All power had been lost immediately after the earthquake because the "smart" control systems had automatically shut down the tri-generation electricity and gas system.

"The smart building system was not quite smart enough in my view,"

A large number of staff remain in other offices as repair work continues.

Anderton holding public meeting

Christchurch mayoral candidate Jim Anderton said he would hold a public meeting tonight to discuss rebuilding the "people's city".

The meeting in Woolston, chaired by Dame Anne Hercus, will include three guest speakers.

Heritage conservation expert Dr Ian Lochhead said he would speak about the importance of protecting Christchurch's historic buildings.

"This is not just Christchurch and Canterbury's architectural heritage - it's New Zealand's heritage," he said.

Christchurch had a "very high proportion" of buildings classified as category one with the Historic Places Trust, and the city stood to lose many of those buildings if residents were not "proactive".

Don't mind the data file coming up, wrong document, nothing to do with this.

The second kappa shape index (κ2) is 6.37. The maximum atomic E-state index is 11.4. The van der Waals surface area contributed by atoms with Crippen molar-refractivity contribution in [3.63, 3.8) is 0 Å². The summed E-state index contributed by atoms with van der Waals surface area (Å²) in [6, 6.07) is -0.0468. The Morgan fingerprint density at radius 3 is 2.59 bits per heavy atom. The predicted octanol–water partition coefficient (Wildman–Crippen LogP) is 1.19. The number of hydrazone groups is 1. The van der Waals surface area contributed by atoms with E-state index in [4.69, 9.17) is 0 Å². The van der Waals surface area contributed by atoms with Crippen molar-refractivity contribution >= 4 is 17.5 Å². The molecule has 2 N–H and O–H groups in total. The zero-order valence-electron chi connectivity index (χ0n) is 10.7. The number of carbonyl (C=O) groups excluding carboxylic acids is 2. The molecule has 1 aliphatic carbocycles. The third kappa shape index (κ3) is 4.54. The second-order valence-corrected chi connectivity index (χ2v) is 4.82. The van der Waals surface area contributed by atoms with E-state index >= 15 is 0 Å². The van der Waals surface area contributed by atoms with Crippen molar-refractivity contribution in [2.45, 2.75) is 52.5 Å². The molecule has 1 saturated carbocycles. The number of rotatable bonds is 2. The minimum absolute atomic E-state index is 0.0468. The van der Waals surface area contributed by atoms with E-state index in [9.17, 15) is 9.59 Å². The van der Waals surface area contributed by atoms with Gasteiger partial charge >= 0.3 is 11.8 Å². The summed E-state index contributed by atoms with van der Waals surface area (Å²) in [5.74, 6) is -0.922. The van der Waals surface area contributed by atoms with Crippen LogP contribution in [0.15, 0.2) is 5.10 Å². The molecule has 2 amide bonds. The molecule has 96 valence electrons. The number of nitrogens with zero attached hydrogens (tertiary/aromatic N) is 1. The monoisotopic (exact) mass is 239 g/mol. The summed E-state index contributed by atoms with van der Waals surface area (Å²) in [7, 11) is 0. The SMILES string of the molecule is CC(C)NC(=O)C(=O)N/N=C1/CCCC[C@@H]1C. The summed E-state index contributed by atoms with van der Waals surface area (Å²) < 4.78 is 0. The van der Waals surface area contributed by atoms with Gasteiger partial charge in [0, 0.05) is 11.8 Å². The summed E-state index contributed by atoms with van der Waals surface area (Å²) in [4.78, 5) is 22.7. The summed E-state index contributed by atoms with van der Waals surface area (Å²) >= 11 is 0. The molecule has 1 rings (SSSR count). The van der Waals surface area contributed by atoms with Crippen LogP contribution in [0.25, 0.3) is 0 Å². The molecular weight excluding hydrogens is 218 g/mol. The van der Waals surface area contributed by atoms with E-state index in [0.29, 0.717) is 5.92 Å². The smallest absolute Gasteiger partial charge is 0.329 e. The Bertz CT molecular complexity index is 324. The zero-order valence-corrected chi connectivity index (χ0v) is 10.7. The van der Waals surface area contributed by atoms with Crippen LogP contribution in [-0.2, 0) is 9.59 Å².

"Unless we get on to it they are going to start deteriorating and temporary measures are not going to do the job.

"People have suddenly become aware of how precious architectural heritage is to them because they've suddenly realised how vulnerable it is."

Another speaker, Christchurch architect David Sheppard, said his primary message would be "let's get the rebuilding of the city done properly".

Christchurch was home to more than 300,000 people so it was in the interests of the city to make sure the recovery was carefully managed, he said.

Former Canterbury University professor David Elms, a risk expert, said he would speak about options available for buildings damaged by the quake.

It was important the community didn't rush things and pull down buildings straightaway, he said.

The first priority should be to secure quake-damaged buildings before deciding whether to strengthen or rebuild, he said.